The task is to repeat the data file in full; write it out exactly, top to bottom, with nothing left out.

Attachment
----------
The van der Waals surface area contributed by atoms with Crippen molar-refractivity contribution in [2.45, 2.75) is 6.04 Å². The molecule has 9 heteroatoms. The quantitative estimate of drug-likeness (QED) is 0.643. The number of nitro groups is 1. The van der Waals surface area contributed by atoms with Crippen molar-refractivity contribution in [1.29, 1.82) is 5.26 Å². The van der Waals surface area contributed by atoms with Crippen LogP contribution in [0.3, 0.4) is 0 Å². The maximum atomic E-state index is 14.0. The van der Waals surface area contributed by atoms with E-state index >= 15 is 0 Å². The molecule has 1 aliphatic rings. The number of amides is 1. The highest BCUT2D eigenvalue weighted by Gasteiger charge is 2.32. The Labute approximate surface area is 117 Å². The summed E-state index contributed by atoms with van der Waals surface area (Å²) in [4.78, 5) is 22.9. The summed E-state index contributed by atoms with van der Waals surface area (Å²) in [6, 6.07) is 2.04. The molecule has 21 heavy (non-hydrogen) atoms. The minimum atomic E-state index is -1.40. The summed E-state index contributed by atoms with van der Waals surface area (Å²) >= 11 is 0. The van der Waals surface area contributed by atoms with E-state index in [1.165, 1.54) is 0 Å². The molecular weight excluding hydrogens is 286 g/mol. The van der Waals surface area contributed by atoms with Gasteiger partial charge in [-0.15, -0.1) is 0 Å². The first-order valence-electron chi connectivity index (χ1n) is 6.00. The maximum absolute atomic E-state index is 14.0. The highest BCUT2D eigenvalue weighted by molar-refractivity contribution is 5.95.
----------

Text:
The van der Waals surface area contributed by atoms with Crippen molar-refractivity contribution in [2.45, 2.75) is 6.04 Å². The molecule has 9 heteroatoms. The quantitative estimate of drug-likeness (QED) is 0.643. The number of nitro groups is 1. The van der Waals surface area contributed by atoms with Crippen molar-refractivity contribution in [1.29, 1.82) is 5.26 Å². The van der Waals surface area contributed by atoms with Crippen LogP contribution in [0.3, 0.4) is 0 Å². The maximum atomic E-state index is 14.0. The van der Waals surface area contributed by atoms with E-state index >= 15 is 0 Å². The molecule has 1 aliphatic rings. The number of amides is 1. The highest BCUT2D eigenvalue weighted by Gasteiger charge is 2.32. The Labute approximate surface area is 117 Å². The summed E-state index contributed by atoms with van der Waals surface area (Å²) in [4.78, 5) is 22.9. The summed E-state index contributed by atoms with van der Waals surface area (Å²) in [6, 6.07) is 2.04. The molecule has 21 heavy (non-hydrogen) atoms. The minimum atomic E-state index is -1.40. The summed E-state index contributed by atoms with van der Waals surface area (Å²) >= 11 is 0. The van der Waals surface area contributed by atoms with E-state index in [1.165, 1.54) is 0 Å². The molecular weight excluding hydrogens is 286 g/mol. The van der Waals surface area contributed by atoms with Gasteiger partial charge in [-0.15, -0.1) is 0 Å². The first-order valence-electron chi connectivity index (χ1n) is 6.00. The maximum absolute atomic E-state index is 14.0. The highest BCUT2D eigenvalue weighted by molar-refractivity contribution is 5.95.